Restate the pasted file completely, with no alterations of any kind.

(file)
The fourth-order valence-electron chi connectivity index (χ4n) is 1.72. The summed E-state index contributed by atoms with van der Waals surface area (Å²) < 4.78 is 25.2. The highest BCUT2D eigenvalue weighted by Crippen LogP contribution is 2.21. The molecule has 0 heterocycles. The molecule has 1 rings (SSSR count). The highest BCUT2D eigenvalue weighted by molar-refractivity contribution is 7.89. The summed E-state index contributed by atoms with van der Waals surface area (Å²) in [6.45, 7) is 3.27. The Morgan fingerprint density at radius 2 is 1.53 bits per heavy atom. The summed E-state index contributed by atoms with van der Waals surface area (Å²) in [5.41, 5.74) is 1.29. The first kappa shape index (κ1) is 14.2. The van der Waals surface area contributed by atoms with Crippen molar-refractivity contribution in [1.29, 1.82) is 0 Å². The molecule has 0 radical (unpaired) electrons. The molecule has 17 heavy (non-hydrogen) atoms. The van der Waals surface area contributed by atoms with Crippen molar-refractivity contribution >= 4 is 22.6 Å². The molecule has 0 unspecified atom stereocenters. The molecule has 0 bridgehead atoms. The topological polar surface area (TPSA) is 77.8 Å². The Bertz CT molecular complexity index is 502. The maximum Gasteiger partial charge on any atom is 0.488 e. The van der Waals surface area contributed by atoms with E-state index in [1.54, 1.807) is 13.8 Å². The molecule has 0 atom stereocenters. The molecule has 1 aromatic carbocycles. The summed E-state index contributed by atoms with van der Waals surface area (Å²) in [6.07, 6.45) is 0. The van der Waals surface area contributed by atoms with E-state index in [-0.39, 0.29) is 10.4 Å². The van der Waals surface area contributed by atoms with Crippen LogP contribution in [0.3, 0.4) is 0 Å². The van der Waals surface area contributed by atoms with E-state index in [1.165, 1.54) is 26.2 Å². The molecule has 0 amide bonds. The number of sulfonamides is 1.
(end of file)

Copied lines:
The fourth-order valence-electron chi connectivity index (χ4n) is 1.72. The summed E-state index contributed by atoms with van der Waals surface area (Å²) < 4.78 is 25.2. The highest BCUT2D eigenvalue weighted by Crippen LogP contribution is 2.21. The molecule has 0 heterocycles. The molecule has 1 rings (SSSR count). The highest BCUT2D eigenvalue weighted by molar-refractivity contribution is 7.89. The summed E-state index contributed by atoms with van der Waals surface area (Å²) in [6.45, 7) is 3.27. The Morgan fingerprint density at radius 2 is 1.53 bits per heavy atom. The summed E-state index contributed by atoms with van der Waals surface area (Å²) in [5.41, 5.74) is 1.29. The first kappa shape index (κ1) is 14.2. The van der Waals surface area contributed by atoms with Crippen molar-refractivity contribution in [1.29, 1.82) is 0 Å². The molecule has 0 radical (unpaired) electrons. The molecule has 17 heavy (non-hydrogen) atoms. The van der Waals surface area contributed by atoms with Crippen molar-refractivity contribution >= 4 is 22.6 Å². The molecule has 0 unspecified atom stereocenters. The molecule has 0 bridgehead atoms. The topological polar surface area (TPSA) is 77.8 Å². The Bertz CT molecular complexity index is 502. The maximum Gasteiger partial charge on any atom is 0.488 e. The van der Waals surface area contributed by atoms with E-state index in [1.54, 1.807) is 13.8 Å². The molecule has 0 atom stereocenters. The molecule has 1 aromatic carbocycles. The summed E-state index contributed by atoms with van der Waals surface area (Å²) in [6.07, 6.45) is 0. The van der Waals surface area contributed by atoms with E-state index in [-0.39, 0.29) is 10.4 Å². The van der Waals surface area contributed by atoms with Crippen LogP contribution in [0.3, 0.4) is 0 Å². The van der Waals surface area contributed by atoms with E-state index in [1.165, 1.54) is 26.2 Å². The molecule has 0 amide bonds. The number of sulfonamides is 1.